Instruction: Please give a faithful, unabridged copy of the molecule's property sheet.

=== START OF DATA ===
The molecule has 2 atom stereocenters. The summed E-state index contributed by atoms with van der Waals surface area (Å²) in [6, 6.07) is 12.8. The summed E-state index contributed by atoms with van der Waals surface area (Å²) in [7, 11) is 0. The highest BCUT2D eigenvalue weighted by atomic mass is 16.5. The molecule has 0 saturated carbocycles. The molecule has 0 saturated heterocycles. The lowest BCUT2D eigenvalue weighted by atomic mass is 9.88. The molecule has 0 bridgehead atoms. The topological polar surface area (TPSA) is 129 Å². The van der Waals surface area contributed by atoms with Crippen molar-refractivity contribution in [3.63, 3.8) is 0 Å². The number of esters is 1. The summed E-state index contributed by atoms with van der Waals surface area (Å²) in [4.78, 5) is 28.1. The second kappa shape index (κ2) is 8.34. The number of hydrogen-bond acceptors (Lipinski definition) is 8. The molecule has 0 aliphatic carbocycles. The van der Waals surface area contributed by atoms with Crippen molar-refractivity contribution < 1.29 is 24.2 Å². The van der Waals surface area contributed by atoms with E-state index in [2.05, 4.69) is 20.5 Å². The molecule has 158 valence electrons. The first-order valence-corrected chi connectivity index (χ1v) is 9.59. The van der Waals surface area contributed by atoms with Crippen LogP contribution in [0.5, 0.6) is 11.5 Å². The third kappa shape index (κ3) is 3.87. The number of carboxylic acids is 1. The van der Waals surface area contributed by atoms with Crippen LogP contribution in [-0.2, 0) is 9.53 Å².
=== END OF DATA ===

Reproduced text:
The molecule has 2 atom stereocenters. The summed E-state index contributed by atoms with van der Waals surface area (Å²) in [6, 6.07) is 12.8. The summed E-state index contributed by atoms with van der Waals surface area (Å²) in [7, 11) is 0. The highest BCUT2D eigenvalue weighted by atomic mass is 16.5. The molecule has 0 saturated carbocycles. The molecule has 0 saturated heterocycles. The lowest BCUT2D eigenvalue weighted by atomic mass is 9.88. The molecule has 0 bridgehead atoms. The topological polar surface area (TPSA) is 129 Å². The van der Waals surface area contributed by atoms with Crippen molar-refractivity contribution in [3.63, 3.8) is 0 Å². The number of esters is 1. The summed E-state index contributed by atoms with van der Waals surface area (Å²) in [4.78, 5) is 28.1. The second kappa shape index (κ2) is 8.34. The number of hydrogen-bond acceptors (Lipinski definition) is 8. The molecule has 0 aliphatic carbocycles. The van der Waals surface area contributed by atoms with Crippen molar-refractivity contribution < 1.29 is 24.2 Å². The van der Waals surface area contributed by atoms with E-state index in [2.05, 4.69) is 20.5 Å². The molecule has 158 valence electrons. The first-order valence-corrected chi connectivity index (χ1v) is 9.59. The van der Waals surface area contributed by atoms with Crippen LogP contribution in [0.5, 0.6) is 11.5 Å². The third kappa shape index (κ3) is 3.87. The number of carboxylic acids is 1. The van der Waals surface area contributed by atoms with Crippen LogP contribution in [-0.2, 0) is 9.53 Å².